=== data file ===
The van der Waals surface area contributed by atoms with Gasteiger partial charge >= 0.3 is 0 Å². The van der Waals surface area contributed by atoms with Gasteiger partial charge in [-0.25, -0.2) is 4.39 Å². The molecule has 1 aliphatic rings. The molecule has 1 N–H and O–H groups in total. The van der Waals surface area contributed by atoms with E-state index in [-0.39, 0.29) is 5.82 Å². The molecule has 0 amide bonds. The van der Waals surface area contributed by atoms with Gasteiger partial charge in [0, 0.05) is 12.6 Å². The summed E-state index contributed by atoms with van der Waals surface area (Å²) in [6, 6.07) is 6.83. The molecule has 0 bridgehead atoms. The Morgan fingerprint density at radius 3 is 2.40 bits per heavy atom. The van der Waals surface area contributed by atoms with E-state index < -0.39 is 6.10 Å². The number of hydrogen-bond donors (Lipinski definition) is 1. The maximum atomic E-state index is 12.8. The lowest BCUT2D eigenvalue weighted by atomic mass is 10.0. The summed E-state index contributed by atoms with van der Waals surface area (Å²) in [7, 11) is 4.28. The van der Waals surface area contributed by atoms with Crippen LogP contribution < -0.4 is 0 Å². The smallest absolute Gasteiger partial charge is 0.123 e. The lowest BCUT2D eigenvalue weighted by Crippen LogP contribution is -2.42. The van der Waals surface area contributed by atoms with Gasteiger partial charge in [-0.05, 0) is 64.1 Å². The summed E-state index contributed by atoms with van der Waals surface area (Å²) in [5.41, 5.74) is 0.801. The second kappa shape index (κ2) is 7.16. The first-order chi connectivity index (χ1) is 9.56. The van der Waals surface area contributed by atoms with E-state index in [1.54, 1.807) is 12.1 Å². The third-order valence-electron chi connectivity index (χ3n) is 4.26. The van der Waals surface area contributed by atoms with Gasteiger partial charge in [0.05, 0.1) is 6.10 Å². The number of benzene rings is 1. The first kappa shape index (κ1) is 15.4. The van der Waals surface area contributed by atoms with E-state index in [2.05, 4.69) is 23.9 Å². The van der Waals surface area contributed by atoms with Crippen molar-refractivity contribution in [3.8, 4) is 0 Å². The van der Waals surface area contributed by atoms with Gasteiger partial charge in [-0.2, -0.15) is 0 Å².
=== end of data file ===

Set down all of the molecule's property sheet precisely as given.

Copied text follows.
The van der Waals surface area contributed by atoms with Gasteiger partial charge >= 0.3 is 0 Å². The van der Waals surface area contributed by atoms with Gasteiger partial charge in [-0.25, -0.2) is 4.39 Å². The molecule has 1 aliphatic rings. The molecule has 1 N–H and O–H groups in total. The van der Waals surface area contributed by atoms with E-state index in [-0.39, 0.29) is 5.82 Å². The molecule has 0 amide bonds. The van der Waals surface area contributed by atoms with Gasteiger partial charge in [0, 0.05) is 12.6 Å². The summed E-state index contributed by atoms with van der Waals surface area (Å²) in [6, 6.07) is 6.83. The molecule has 0 bridgehead atoms. The Morgan fingerprint density at radius 3 is 2.40 bits per heavy atom. The van der Waals surface area contributed by atoms with E-state index < -0.39 is 6.10 Å². The number of hydrogen-bond donors (Lipinski definition) is 1. The maximum atomic E-state index is 12.8. The lowest BCUT2D eigenvalue weighted by atomic mass is 10.0. The summed E-state index contributed by atoms with van der Waals surface area (Å²) in [7, 11) is 4.28. The van der Waals surface area contributed by atoms with Crippen LogP contribution < -0.4 is 0 Å². The smallest absolute Gasteiger partial charge is 0.123 e. The lowest BCUT2D eigenvalue weighted by Crippen LogP contribution is -2.42. The van der Waals surface area contributed by atoms with Gasteiger partial charge in [-0.05, 0) is 64.1 Å². The summed E-state index contributed by atoms with van der Waals surface area (Å²) in [5.41, 5.74) is 0.801. The second kappa shape index (κ2) is 7.16. The first-order chi connectivity index (χ1) is 9.56. The van der Waals surface area contributed by atoms with E-state index in [1.54, 1.807) is 12.1 Å². The third-order valence-electron chi connectivity index (χ3n) is 4.26. The van der Waals surface area contributed by atoms with Gasteiger partial charge in [0.05, 0.1) is 6.10 Å². The number of benzene rings is 1. The first kappa shape index (κ1) is 15.4. The van der Waals surface area contributed by atoms with E-state index in [2.05, 4.69) is 23.9 Å². The van der Waals surface area contributed by atoms with Crippen molar-refractivity contribution in [3.8, 4) is 0 Å². The van der Waals surface area contributed by atoms with Gasteiger partial charge in [-0.2, -0.15) is 0 Å².